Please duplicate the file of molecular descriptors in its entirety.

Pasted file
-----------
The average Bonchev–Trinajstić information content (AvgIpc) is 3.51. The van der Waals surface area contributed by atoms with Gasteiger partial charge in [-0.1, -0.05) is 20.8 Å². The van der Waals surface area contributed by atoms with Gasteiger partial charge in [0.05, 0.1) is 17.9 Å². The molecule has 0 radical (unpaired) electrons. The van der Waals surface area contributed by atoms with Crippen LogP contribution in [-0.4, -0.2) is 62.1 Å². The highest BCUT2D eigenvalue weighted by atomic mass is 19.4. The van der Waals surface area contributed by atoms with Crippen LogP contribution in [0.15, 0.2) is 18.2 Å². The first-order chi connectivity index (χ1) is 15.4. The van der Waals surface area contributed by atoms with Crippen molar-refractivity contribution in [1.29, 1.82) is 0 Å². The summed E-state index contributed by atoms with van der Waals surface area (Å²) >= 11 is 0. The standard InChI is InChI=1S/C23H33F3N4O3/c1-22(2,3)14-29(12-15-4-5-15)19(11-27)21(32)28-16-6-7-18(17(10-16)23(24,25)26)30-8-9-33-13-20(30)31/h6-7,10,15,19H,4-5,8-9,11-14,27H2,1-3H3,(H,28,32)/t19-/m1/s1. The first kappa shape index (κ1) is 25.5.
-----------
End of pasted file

The average Bonchev–Trinajstić information content (AvgIpc) is 3.51. The van der Waals surface area contributed by atoms with Gasteiger partial charge in [-0.1, -0.05) is 20.8 Å². The van der Waals surface area contributed by atoms with Gasteiger partial charge in [0.05, 0.1) is 17.9 Å². The molecule has 0 radical (unpaired) electrons. The van der Waals surface area contributed by atoms with Crippen LogP contribution in [-0.4, -0.2) is 62.1 Å². The highest BCUT2D eigenvalue weighted by atomic mass is 19.4. The van der Waals surface area contributed by atoms with Crippen LogP contribution in [0.15, 0.2) is 18.2 Å². The first-order chi connectivity index (χ1) is 15.4. The van der Waals surface area contributed by atoms with Crippen molar-refractivity contribution in [1.29, 1.82) is 0 Å². The summed E-state index contributed by atoms with van der Waals surface area (Å²) >= 11 is 0. The standard InChI is InChI=1S/C23H33F3N4O3/c1-22(2,3)14-29(12-15-4-5-15)19(11-27)21(32)28-16-6-7-18(17(10-16)23(24,25)26)30-8-9-33-13-20(30)31/h6-7,10,15,19H,4-5,8-9,11-14,27H2,1-3H3,(H,28,32)/t19-/m1/s1. The first kappa shape index (κ1) is 25.5.